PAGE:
IVCA and iSPIRT have placed the hope of the private capital ecosystem on the upcoming Finance Bill
NASSCOM believes that the Interim Budget is an attempt to drive much-needed growth in the economy
IVCA’s primary demand from the government in the full Budget is to exempt (or reduce to 5%) GST on management services
Following the Interim Budget 2019 announced today (February 1), industry bodies such as the Indian Private Equity and Venture Capital Association (IVCA), non-profit software product think tank iSPIRT, and trading body National Association of Software and Services Companies (NASSCOM) shared their viewpoints in the media.
The IVCA and iSPIRT have placed the hope of the private capital ecosystem on the upcoming Finance Bill, set to be released after the general election (to be held in April-May). NASSCOM, however, believes that the Interim Budget is an attempt to drive much-needed growth in the economy by providing special provisions for underserved communities such as farmers, SMEs, women, and senior citizens.
“The highlight of the budget was the announcement of the National Centre for Artificial Intelligence and the AI portal. This will play a key role for India to accelerate AI development and adoption to the last mile. We look forward to partner with the government for this key initiative,” NASSCOM said.
iSPIRT welcomed the Interim Budget with a focus on the newly-coined phrase — “Digital Village”. It also lauded the direct cash transfer programme for farmers as well as schemes for a healthier India, boosting the adoption of electric vehicles, and rural industrialisation with the use of modern digital technologies. The organisation welcomed these ideas as a part of the “10-dimension vision” of the government for India.
At the same time, Nakul Saxena, director, policy, iSPIRT also highlighted the grim side. “It is a typical Interim Budget by the government…we were hoping that there would be relief on angel tax issue for startups, which unfortunately was not there. This remains a core issue which needs to be addressed completely and properly, so as to enable startups to prosper and ensure that entrepreneurs and investors don’t relocate abroad,” he said.Survey: Was the Union Budget 2019 up to the mark for the Indian startup ecosystem?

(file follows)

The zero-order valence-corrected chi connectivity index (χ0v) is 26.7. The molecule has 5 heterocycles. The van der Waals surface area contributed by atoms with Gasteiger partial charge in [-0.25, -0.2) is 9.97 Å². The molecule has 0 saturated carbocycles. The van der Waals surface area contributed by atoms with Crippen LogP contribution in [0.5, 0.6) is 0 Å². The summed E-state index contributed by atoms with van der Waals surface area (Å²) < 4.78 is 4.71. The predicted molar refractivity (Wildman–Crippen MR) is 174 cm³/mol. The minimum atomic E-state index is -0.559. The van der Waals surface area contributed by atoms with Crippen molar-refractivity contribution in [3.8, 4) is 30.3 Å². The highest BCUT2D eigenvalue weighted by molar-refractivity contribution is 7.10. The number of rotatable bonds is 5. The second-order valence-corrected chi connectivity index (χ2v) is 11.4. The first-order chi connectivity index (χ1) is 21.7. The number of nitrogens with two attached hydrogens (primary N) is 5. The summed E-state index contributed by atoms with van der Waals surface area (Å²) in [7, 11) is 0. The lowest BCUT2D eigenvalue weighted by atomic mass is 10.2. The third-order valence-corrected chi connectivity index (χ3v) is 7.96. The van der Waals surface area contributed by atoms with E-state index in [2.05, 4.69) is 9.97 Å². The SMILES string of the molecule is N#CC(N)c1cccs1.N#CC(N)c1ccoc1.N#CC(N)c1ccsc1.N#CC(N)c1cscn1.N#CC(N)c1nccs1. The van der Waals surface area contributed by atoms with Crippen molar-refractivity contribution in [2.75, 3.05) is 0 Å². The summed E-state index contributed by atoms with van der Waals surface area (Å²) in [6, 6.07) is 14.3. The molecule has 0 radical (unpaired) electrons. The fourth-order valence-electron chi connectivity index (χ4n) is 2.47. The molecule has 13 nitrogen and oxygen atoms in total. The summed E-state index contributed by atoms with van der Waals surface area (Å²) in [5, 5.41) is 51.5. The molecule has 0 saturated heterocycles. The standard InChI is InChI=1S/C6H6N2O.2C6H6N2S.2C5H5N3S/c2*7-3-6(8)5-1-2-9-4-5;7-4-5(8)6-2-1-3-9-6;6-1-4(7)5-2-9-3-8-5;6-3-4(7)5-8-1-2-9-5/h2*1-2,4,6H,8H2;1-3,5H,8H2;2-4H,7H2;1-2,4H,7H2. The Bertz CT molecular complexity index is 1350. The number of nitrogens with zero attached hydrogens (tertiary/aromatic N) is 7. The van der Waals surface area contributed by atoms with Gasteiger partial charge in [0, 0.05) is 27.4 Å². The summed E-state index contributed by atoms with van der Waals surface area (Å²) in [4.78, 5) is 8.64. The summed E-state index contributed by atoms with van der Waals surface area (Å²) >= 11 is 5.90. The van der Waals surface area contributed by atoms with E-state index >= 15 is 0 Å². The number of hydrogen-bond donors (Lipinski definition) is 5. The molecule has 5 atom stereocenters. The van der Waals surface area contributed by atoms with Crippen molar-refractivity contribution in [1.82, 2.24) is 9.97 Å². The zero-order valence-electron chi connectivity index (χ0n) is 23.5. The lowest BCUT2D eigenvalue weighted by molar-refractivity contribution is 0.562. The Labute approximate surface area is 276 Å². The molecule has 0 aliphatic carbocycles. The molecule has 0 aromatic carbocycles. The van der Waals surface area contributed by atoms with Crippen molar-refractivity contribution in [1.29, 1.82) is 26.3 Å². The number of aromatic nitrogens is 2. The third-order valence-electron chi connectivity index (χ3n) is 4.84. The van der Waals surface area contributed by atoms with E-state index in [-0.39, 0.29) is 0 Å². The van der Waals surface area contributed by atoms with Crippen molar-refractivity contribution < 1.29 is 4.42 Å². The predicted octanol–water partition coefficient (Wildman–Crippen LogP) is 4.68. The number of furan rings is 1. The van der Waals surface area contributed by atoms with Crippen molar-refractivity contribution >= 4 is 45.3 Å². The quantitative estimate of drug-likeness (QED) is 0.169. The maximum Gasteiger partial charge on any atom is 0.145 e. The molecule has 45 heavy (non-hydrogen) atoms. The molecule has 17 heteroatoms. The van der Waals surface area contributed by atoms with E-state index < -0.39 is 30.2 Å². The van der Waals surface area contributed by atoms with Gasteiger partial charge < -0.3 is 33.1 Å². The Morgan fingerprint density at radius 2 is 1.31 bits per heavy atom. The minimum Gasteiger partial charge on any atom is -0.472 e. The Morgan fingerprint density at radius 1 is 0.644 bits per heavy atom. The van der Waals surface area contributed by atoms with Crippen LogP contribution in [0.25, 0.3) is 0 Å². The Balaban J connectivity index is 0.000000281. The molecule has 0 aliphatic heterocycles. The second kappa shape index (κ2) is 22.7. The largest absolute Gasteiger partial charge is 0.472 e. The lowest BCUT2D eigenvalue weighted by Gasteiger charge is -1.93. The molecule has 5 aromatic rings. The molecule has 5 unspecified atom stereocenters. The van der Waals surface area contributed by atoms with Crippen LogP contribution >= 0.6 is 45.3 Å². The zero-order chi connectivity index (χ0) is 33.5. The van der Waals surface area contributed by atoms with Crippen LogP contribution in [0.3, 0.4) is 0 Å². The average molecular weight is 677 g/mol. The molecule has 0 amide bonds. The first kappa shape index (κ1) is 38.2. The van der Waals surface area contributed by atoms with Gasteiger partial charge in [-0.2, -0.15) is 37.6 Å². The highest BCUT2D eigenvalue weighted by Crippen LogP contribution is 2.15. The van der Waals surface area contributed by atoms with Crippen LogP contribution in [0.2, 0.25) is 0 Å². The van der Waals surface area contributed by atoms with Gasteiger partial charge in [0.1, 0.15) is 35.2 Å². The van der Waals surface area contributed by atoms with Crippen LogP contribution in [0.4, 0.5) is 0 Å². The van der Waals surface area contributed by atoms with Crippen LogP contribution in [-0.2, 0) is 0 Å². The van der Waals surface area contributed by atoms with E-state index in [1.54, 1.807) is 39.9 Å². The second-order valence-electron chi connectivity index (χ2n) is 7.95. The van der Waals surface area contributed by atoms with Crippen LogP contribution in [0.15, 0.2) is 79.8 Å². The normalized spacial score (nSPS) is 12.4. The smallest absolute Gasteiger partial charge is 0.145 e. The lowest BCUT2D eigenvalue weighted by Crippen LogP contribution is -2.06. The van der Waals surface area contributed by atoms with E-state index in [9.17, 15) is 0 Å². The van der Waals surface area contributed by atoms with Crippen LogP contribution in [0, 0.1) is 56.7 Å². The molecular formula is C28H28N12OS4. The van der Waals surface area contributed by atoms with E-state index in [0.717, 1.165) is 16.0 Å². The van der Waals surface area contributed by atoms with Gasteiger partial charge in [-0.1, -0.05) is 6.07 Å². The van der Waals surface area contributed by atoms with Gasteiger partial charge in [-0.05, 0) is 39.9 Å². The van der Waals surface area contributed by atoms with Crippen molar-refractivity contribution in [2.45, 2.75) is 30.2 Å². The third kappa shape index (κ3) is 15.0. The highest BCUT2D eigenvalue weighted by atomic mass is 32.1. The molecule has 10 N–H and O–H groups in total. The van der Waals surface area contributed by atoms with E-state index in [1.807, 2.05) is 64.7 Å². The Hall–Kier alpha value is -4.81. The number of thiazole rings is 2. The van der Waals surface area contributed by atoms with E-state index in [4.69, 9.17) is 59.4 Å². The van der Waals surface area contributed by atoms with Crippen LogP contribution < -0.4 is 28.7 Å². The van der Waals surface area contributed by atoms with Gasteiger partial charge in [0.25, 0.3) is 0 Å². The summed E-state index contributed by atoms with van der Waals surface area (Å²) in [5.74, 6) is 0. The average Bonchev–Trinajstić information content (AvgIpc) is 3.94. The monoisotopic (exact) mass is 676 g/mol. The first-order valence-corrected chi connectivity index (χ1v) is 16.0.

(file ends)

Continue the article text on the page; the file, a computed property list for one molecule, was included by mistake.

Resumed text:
Demands From Full Budget 2019
The IVCA’s primary demand from the government in the full Budget is to exempt (or reduce to 5%) GST on management services and other expenses incurred by Alternative Investment Funds (AIFs) managed by India-domiciled asset managers.
Recommended For You:
“This move will ensure more offshore funds to onshore in India and will boost overall Indian Investments via the PE/VC route and generate more employment in India,” said the IVCA.
The IVCA also demanded clarity on applicability of capital gains tax and exemptions for investors. Further, it highlighted its recommendations on angel tax seeking change in Section 56(2) (viib) of the Income Tax Act 1961 and the demand for exemption of startups from Section 68.
“We hope to get a resolution on this irrespective of the Budget. The association and the ecosystem are hopeful that its demands will be picked up in the upcoming Finance Bill post the General Election,” IVCA added.
While speaking with Inc42, Alok Mittal, CEO and cofounder of online lending platform Indifi, echoed the sentiment. “The Budget announcement in relation to MSMEs and startups is welcome. Enabling more digital lending for MSMEs and removing the friction around angel tax would be key enablers to realising their potential,” he said.
Other Key Demands By IVCA
- Encouraging domestic and foreign capital: Section 56(2) (viib) of the I-T Act should be “dropped” to improve ease of doing business. Also, Don’t use Rule 68 for FDI into startups.
- Capital availability: In order to make alternative investment funds (AIFs) work smoothly, all SEBI-registered Category I & II AIFs should be exempted from Section 56(2) (viib). Also, the government should encourage more fund of funds as well as state and central ministry level incubation funds.
- Angel ecosystem: According to the IVCA, angels are the ones who give birth to startups. “Encourage them, give them incentives for investing in startups like the UK mode, no Sec 56 (2) (viib) / 11 UA queries,” said the IVCA. The PAN should suffice for angel investors while startups claim tax benefits or income tax related issues. Section 42 says if angel groups send the bus plan of the startup to more than 200 members, it amounts to a public issue. “All angel groups and platforms are impacted by this,” said the IVCA.
The Wait Begins For The Full Budget
In line with the “10 dimensions” of the government’s 2030 vision, NASSCOM believes that there must be a national initiative on reskilling to create future-ready talent.
The IVCA further proposed:
- Taxation on ESOPs on sale instead of at the time of issue of shares
- The need to bring tax parity on capital gains for private exits with public markets
- Change in ownership structure should not result in tax losses being ineligible for carrying forward
- Scrapping of restrictions on FDI in ecommerce, as foreign capital is 95% of all the private equity and venture capital money in India
Mitesh Shah, head of finance, BookMyShow, said, “We appreciate the Budget’s recognition of India’s startup ecosystem’s contribution to the economy and the creation of a digital India in Vision 2030 is indicative of the long road ahead for this ecosystem. The Budget, however, did not offer clarity on issues surrounding the angel tax, much to the dismay of the industry’s expectations.”
Will the upcoming full Budget 2019 be able to address the concerns of these industry bodies? We will know in a few months time.
Survey: Was the Union Budget 2019 up to the mark for the Indian startup ecosystem?